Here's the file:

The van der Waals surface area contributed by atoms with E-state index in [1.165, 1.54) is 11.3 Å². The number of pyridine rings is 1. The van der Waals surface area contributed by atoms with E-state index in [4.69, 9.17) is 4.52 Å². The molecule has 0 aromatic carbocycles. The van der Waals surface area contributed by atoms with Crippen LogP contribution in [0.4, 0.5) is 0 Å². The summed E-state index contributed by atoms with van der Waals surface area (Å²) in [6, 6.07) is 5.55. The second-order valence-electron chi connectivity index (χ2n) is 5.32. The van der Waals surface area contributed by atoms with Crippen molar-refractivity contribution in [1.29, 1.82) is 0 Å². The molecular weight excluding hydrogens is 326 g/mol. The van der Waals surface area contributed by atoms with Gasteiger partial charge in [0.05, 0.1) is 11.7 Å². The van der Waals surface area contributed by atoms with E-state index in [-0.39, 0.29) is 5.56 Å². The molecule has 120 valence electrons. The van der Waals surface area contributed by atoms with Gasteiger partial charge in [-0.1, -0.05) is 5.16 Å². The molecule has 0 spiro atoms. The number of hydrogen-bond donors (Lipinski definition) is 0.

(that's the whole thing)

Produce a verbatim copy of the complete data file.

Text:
The van der Waals surface area contributed by atoms with E-state index in [1.165, 1.54) is 11.3 Å². The number of pyridine rings is 1. The van der Waals surface area contributed by atoms with E-state index in [4.69, 9.17) is 4.52 Å². The molecule has 0 aromatic carbocycles. The van der Waals surface area contributed by atoms with Crippen LogP contribution in [0.4, 0.5) is 0 Å². The summed E-state index contributed by atoms with van der Waals surface area (Å²) in [6, 6.07) is 5.55. The second-order valence-electron chi connectivity index (χ2n) is 5.32. The van der Waals surface area contributed by atoms with Crippen molar-refractivity contribution in [1.29, 1.82) is 0 Å². The molecular weight excluding hydrogens is 326 g/mol. The van der Waals surface area contributed by atoms with Gasteiger partial charge in [0.05, 0.1) is 11.7 Å². The van der Waals surface area contributed by atoms with E-state index in [-0.39, 0.29) is 5.56 Å². The molecule has 120 valence electrons. The van der Waals surface area contributed by atoms with Gasteiger partial charge in [-0.1, -0.05) is 5.16 Å². The molecule has 0 spiro atoms. The number of hydrogen-bond donors (Lipinski definition) is 0.